Monday, November 5, 2012

Breakfast Blooms

Some days, I really have to trick myself into eating my vegetables.

I love the idea of fresh vegetables, you know? Lovely greens on my plate, being colored by splashes of reds and oranges. I imagine myself drizzling balsamic vinegar on spinach leaves and taking casual bites of crunchy cucumbers. Juicy tomatoes and crunchy carrots, naturally sweet and waiting to delight my palate.

And then I remember- I don't really like vegetables that much. Not as much as I like other things. Eating vegetables- it's just an awful lot of work. They have so many vitamins and so much fiber... how am I supposed to fit all those other delicious things that I love if I fill up on vegetables?

I've mentioned before that I often sneak my veggies in by putting them in soups (which I then often puree). But sometimes, I feel like a big girl and I just accept that I need to eat them. Right away. Early in the morning. Before I lose my nerve.

From this dread of dirt-dwellers comes Breakfast Blooms.

Because sometimes, being a big girl involves having everything around you be pretty.

Now, you may have already tried this recipe before. You may have seen beautiful pictures on Pinterest that look like some soccer mom savant just casually tossed it on a plate before her children went to school one morning. I would show you what some of my early attempts looked like, but I don't want to make you lose your appetite. There are some simple tricks to making your egg-in-a-pepper-ring look fantastic, and I'm here to share them.

If you have kids, this is a great way to get your them to eat some veggies, first thing in the morning! I only had a red pepper on hand, but using both a red and a green pepper to make these beauties is even more lovely and gives a lot of cheerful variation to your plate. I don't have kids, but as we already established, I am a kid about eating those greens, so let's dive in. 

Breakfast Blooms

4 eggs
1 bell pepper, any color (red and green go very well with the bright yellow egg center!)
coconut oil, or butter
your choice of seasoning

Cut your bell pepper in half so that you can see the seeds and the pith inside.

You're going to want to get rid of those seeds, but leave a good deal of that light colored membrane intact. The deeper the divisions between the segments, the more "flower-like" your bloom will look. I tried to pick out a pepper at the store with this in mind. You can see that the pepper above has good definition and the segments appear to be even. Now, scoop out those pesky seeds!

You can discard the insides of the pepper. I try to save the cap and the bottom for something else- a salad topping, perhaps, or an addition to a chili. You can see that I've left some of the light colored membrane in the inside of the pepper ring. Make sure that you cut the rings fairly thick so that your egg has plenty of room to nestle. Somewhere between a quarter inch and half an inch should be plenty.

Once you have your rings cut, start heating your butter or coconut oil in a skillet. Since I'm working with eggs, I'm using a nonstick skillet (my favorite yellow one, in fact!). I prefer cast-iron for the flavor, but I try not to mess around with it when I'm working with eggs that I don't want to end up scrambled. Coconut oil is going to work better for you than butter or olive oil because you need your pan to be nice and hot before you put the pepper ring in, and coconut oil will withstand those temperatures better. I'll post a rant about it someday.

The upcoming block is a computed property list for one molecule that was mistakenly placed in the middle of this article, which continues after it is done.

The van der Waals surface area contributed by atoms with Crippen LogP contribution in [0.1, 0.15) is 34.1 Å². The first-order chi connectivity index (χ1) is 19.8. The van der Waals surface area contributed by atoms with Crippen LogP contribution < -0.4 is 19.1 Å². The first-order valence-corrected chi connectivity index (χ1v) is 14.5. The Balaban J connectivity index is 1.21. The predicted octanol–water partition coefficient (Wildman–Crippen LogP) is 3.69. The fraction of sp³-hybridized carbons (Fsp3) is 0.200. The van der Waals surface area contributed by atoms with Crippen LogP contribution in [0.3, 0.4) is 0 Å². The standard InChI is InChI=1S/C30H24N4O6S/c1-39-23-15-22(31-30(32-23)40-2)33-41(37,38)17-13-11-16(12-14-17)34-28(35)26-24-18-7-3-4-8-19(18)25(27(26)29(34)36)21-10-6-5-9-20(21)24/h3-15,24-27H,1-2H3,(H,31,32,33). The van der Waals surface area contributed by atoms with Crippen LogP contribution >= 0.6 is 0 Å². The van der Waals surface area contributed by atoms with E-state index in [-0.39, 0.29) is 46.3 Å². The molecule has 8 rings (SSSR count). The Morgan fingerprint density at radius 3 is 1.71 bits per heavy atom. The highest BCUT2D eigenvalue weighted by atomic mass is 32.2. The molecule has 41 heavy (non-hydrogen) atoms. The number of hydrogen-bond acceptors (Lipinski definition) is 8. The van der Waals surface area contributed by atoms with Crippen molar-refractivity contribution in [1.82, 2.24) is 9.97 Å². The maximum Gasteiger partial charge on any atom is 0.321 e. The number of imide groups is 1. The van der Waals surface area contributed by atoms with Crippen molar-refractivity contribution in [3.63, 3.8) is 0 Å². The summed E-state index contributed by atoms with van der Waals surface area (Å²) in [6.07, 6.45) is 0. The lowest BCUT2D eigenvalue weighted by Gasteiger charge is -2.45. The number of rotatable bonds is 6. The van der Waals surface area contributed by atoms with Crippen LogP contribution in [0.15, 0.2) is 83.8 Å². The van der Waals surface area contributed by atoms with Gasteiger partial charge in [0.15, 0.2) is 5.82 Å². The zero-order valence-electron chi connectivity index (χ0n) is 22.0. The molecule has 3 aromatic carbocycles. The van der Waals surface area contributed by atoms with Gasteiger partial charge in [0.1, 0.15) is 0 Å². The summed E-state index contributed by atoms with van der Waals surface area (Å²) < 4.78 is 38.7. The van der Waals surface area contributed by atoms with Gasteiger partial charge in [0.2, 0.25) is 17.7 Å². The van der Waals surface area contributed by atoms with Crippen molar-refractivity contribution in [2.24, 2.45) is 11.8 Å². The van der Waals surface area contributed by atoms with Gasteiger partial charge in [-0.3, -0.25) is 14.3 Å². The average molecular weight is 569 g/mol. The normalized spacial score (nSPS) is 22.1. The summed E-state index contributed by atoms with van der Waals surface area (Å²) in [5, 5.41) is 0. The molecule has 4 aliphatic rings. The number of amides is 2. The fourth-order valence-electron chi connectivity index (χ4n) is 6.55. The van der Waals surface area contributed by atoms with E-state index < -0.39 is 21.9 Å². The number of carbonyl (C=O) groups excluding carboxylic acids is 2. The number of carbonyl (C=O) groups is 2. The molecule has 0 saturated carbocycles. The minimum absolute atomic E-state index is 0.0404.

Once your pan is good and hot and the oil is melted and starts shimmering, plop your pepper ring in.

Your pan will spit at you. I have no way of fixing this, I'm just warning you.

The point of getting the pan spitting hot is so that when you crack your egg into it, the bottom of the egg will fry up immediately and trap the egg within the boundaries of the pepper ring. You will have some egg white leakage. Don't worry. We'll spruce that up before we plate it.

Sizzle, sizzle. See? I'm not worried about the leaks.

If your yolk's not quite in the middle of your ring, go ahead and move it with a spatula. The bottom of the egg will tear, but if you do it right away then the still-raw egg white will spill in and fill it's place. Just hold the yolk where you want it for a minute and the new bottom will form.

As soon as the bottom of the egg has cooked, turn the heat down the somewhere just above "low" and put a cover on the skillet. This is your secret for a pretty, yellow yoke and a bright egg white.

Allow your egg to cook on low heat, covered like this. It is up to your own discretion how long you let it cook. If you like your yolk runny, it will only take a few minutes. I am not a fan of runny whites, so I let mine cook a little longer. Just keep peeking (although not too often, you'll lose your heat) and turn the heat off once you feel the consistency will suit you. I used a pair of kitchen scissors to snip off the egg white that had leaked out and just ate those crispy little pieces on the spot. 

If you really want to stuff in some more veggies, you can serve your bloom on a bed of spinach or lettuce leaves. Use your imagination with seasonings. Salt and pepper is my basic, but there are some mornings when it's curry powder or cayenne pepper that adds that final pizzazz. This morning, I decided a sprinkle of grated mozzarella and some parsley was what I needed.

In lieu of my spinach leaves, which got sacrificed for a salad last night, I served my bloom on top of a piece of toasted Ezekiel sesame bread.

I haven't even done my makeup and I've already had my first serving of vegetables.

I know this is going to be a good day.

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